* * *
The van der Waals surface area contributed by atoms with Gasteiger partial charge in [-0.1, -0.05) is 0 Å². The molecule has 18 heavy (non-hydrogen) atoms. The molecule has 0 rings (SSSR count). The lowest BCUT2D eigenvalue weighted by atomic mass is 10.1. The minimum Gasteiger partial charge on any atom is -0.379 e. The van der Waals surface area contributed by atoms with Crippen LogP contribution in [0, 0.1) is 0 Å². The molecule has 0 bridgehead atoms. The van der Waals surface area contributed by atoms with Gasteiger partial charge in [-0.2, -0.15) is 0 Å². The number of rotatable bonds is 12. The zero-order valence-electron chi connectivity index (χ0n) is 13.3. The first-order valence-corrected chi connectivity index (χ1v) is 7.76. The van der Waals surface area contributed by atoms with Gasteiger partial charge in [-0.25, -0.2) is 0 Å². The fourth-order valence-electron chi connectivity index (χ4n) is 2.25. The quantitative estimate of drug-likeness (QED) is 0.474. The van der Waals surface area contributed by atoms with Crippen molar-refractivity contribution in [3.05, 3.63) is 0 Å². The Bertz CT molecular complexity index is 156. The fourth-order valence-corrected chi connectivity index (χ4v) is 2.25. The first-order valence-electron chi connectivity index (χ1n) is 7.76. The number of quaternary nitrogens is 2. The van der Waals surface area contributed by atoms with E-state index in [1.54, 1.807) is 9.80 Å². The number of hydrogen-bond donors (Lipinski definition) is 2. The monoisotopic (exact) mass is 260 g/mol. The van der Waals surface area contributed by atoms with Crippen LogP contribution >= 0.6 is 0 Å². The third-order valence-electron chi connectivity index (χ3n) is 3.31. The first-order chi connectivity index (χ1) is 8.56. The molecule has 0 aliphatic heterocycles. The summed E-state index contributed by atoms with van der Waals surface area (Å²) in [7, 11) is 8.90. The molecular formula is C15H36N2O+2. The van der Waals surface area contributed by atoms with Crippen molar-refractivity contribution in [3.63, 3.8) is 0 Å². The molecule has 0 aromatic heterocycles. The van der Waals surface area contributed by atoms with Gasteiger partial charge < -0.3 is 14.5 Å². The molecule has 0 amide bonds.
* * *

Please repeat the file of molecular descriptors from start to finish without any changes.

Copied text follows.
The van der Waals surface area contributed by atoms with Gasteiger partial charge in [-0.1, -0.05) is 0 Å². The molecule has 18 heavy (non-hydrogen) atoms. The molecule has 0 rings (SSSR count). The lowest BCUT2D eigenvalue weighted by atomic mass is 10.1. The minimum Gasteiger partial charge on any atom is -0.379 e. The van der Waals surface area contributed by atoms with Crippen LogP contribution in [0, 0.1) is 0 Å². The molecule has 0 bridgehead atoms. The van der Waals surface area contributed by atoms with Gasteiger partial charge in [-0.2, -0.15) is 0 Å². The number of rotatable bonds is 12. The zero-order valence-electron chi connectivity index (χ0n) is 13.3. The first-order valence-corrected chi connectivity index (χ1v) is 7.76. The van der Waals surface area contributed by atoms with Gasteiger partial charge in [-0.25, -0.2) is 0 Å². The fourth-order valence-electron chi connectivity index (χ4n) is 2.25. The quantitative estimate of drug-likeness (QED) is 0.474. The van der Waals surface area contributed by atoms with Crippen molar-refractivity contribution in [3.05, 3.63) is 0 Å². The Bertz CT molecular complexity index is 156. The fourth-order valence-corrected chi connectivity index (χ4v) is 2.25. The first-order valence-electron chi connectivity index (χ1n) is 7.76. The number of quaternary nitrogens is 2. The van der Waals surface area contributed by atoms with E-state index in [1.54, 1.807) is 9.80 Å². The number of hydrogen-bond donors (Lipinski definition) is 2. The monoisotopic (exact) mass is 260 g/mol. The van der Waals surface area contributed by atoms with Crippen LogP contribution >= 0.6 is 0 Å². The third-order valence-electron chi connectivity index (χ3n) is 3.31. The first-order chi connectivity index (χ1) is 8.56. The molecule has 0 aliphatic heterocycles. The summed E-state index contributed by atoms with van der Waals surface area (Å²) in [7, 11) is 8.90. The molecular formula is C15H36N2O+2. The van der Waals surface area contributed by atoms with Crippen molar-refractivity contribution in [3.63, 3.8) is 0 Å². The molecule has 0 aromatic heterocycles. The van der Waals surface area contributed by atoms with Gasteiger partial charge < -0.3 is 14.5 Å². The molecule has 0 amide bonds.